Orl. I will no further offend you than becomes me for my good.

Oli. Get you with him, you old dog.

Adam. Is old dog my reward? Most true, I have lost my teeth in your service. God be with my old master! he would not have spoke such a word.

[Exeunt ORL, and ADAM. Oli. Is it even so? begin you to grow upon me? I will physick your rankness, and yet give no thousand crowns neither. Hola, Dennis!

Enter DENNIS. Den. Calls your worship?

Oli. Was not Charles, the duke's wrestler, here to speak with me?

Den. So please you he is here at the door, and importunes access to you.

Oli. Call him in. [Exit Den.]—'Twill be a good way; and to-morrow the wrestling is.

Enter CHARLES. Cha. Good morrow to your worship.

Oli. Good monsieur Charles!—what 's the new news at the new court?

Cha. There's no news at the court, sir, but the old news: that is, the old duke is banished by his younger brother the new duke; and three or four loving lords have put themselves into voluntary exile with him, whose lands and revenues enrich the new duke; therefore he gives them good leave' to wander.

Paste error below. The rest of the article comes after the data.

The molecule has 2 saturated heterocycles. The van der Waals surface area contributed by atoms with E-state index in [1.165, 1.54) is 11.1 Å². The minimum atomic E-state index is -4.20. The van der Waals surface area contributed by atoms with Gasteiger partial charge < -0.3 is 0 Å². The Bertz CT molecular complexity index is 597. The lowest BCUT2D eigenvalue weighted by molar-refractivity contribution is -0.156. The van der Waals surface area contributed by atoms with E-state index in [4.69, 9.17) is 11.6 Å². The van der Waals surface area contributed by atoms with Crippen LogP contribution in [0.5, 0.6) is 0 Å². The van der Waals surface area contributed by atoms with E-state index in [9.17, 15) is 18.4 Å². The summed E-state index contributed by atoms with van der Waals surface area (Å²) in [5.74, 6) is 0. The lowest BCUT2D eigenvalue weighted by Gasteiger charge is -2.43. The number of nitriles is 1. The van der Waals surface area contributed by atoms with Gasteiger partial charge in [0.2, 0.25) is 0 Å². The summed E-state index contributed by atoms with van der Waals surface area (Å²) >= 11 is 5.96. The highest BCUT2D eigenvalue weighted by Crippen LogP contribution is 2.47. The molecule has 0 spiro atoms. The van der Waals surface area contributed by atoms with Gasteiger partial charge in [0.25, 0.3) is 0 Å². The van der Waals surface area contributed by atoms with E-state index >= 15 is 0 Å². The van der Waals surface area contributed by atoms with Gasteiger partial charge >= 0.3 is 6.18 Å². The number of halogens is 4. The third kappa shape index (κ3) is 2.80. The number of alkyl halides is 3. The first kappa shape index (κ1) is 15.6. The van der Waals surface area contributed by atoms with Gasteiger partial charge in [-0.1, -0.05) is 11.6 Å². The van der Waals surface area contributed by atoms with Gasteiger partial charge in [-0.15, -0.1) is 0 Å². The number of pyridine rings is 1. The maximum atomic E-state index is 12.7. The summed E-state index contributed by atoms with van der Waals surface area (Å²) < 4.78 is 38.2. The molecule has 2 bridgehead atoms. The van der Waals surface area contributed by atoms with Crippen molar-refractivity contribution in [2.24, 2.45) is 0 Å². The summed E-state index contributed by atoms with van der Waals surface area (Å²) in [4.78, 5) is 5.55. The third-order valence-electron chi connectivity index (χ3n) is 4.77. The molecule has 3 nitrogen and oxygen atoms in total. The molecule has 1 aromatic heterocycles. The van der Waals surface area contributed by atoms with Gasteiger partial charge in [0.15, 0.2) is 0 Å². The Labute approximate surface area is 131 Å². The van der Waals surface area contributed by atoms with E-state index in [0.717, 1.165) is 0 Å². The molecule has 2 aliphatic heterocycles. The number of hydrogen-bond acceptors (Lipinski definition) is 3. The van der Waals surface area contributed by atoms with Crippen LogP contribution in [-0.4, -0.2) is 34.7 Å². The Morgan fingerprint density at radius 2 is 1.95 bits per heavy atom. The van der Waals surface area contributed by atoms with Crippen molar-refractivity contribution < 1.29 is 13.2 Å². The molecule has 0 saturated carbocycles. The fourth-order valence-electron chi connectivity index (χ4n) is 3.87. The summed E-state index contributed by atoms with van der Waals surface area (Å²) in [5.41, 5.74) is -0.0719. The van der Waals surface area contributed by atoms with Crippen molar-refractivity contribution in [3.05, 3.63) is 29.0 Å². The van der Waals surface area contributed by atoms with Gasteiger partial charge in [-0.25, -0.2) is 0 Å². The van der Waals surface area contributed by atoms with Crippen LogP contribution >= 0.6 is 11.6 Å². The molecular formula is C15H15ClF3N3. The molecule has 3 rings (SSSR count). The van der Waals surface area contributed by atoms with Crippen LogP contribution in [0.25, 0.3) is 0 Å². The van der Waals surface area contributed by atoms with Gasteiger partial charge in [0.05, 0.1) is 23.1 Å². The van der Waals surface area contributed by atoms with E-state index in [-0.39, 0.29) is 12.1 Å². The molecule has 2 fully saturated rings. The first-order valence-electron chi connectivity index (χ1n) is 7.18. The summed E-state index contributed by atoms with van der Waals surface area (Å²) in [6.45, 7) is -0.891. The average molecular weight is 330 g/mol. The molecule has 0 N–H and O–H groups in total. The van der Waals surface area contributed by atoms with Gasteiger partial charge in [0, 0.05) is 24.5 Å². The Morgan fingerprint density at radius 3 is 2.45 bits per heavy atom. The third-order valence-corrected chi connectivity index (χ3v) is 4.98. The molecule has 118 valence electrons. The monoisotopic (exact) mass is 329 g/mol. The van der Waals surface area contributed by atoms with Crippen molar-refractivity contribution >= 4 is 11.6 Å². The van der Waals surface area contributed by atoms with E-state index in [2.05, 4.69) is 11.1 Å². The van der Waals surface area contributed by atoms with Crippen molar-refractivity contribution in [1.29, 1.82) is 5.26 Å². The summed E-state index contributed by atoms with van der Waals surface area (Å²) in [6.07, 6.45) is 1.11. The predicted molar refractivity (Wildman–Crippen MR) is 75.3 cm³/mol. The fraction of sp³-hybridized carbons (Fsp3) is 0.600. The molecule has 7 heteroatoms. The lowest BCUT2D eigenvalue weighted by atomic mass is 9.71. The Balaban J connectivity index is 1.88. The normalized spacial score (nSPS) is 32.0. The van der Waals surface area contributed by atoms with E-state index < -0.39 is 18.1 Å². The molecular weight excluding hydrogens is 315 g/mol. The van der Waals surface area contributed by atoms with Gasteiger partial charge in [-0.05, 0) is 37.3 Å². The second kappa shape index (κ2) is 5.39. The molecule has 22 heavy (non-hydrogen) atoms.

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good leave -] As often as this phrase occurs, it means a ready assent. So, in King John:

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Oli. Can you tell, if Rosalind, the duke's daughter, be banished with her father.

Cha. O, no; for the duke's daughter, 2 her cousin, so loves her, being ever from their cradles bred together, -that she would have followed her exile, or have died to stay behind her. She is at the court, and no less beloved of her uncle than his own daughter; and never two ladies loved as they do.